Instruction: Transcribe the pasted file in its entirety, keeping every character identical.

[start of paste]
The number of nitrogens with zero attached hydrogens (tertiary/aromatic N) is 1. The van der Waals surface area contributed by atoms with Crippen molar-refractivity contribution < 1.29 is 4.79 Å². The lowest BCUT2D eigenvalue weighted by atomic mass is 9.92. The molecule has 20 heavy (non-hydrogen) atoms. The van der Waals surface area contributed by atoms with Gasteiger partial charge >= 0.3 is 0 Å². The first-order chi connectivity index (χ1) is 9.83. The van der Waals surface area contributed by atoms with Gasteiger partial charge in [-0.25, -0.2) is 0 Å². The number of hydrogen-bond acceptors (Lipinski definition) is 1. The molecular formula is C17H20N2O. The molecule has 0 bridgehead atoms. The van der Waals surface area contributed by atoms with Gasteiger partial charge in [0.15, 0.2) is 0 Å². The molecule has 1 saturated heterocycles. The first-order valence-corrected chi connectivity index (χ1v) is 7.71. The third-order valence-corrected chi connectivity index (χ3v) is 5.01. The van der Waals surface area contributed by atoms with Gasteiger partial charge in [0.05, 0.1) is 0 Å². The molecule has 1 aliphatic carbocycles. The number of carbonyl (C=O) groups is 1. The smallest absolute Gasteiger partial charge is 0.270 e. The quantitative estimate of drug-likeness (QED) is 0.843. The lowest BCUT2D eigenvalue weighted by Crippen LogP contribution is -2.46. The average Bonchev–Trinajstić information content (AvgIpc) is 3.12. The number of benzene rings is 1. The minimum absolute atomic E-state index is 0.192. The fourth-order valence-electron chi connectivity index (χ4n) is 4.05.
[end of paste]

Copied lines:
The number of nitrogens with zero attached hydrogens (tertiary/aromatic N) is 1. The van der Waals surface area contributed by atoms with Crippen molar-refractivity contribution < 1.29 is 4.79 Å². The lowest BCUT2D eigenvalue weighted by atomic mass is 9.92. The molecule has 20 heavy (non-hydrogen) atoms. The van der Waals surface area contributed by atoms with Gasteiger partial charge >= 0.3 is 0 Å². The first-order chi connectivity index (χ1) is 9.83. The van der Waals surface area contributed by atoms with Gasteiger partial charge in [-0.25, -0.2) is 0 Å². The number of hydrogen-bond acceptors (Lipinski definition) is 1. The molecular formula is C17H20N2O. The molecule has 0 bridgehead atoms. The van der Waals surface area contributed by atoms with Gasteiger partial charge in [0.15, 0.2) is 0 Å². The molecule has 1 saturated heterocycles. The first-order valence-corrected chi connectivity index (χ1v) is 7.71. The third-order valence-corrected chi connectivity index (χ3v) is 5.01. The van der Waals surface area contributed by atoms with Gasteiger partial charge in [0.05, 0.1) is 0 Å². The molecule has 1 aliphatic carbocycles. The number of carbonyl (C=O) groups is 1. The smallest absolute Gasteiger partial charge is 0.270 e. The quantitative estimate of drug-likeness (QED) is 0.843. The lowest BCUT2D eigenvalue weighted by Crippen LogP contribution is -2.46. The average Bonchev–Trinajstić information content (AvgIpc) is 3.12. The number of benzene rings is 1. The minimum absolute atomic E-state index is 0.192. The fourth-order valence-electron chi connectivity index (χ4n) is 4.05.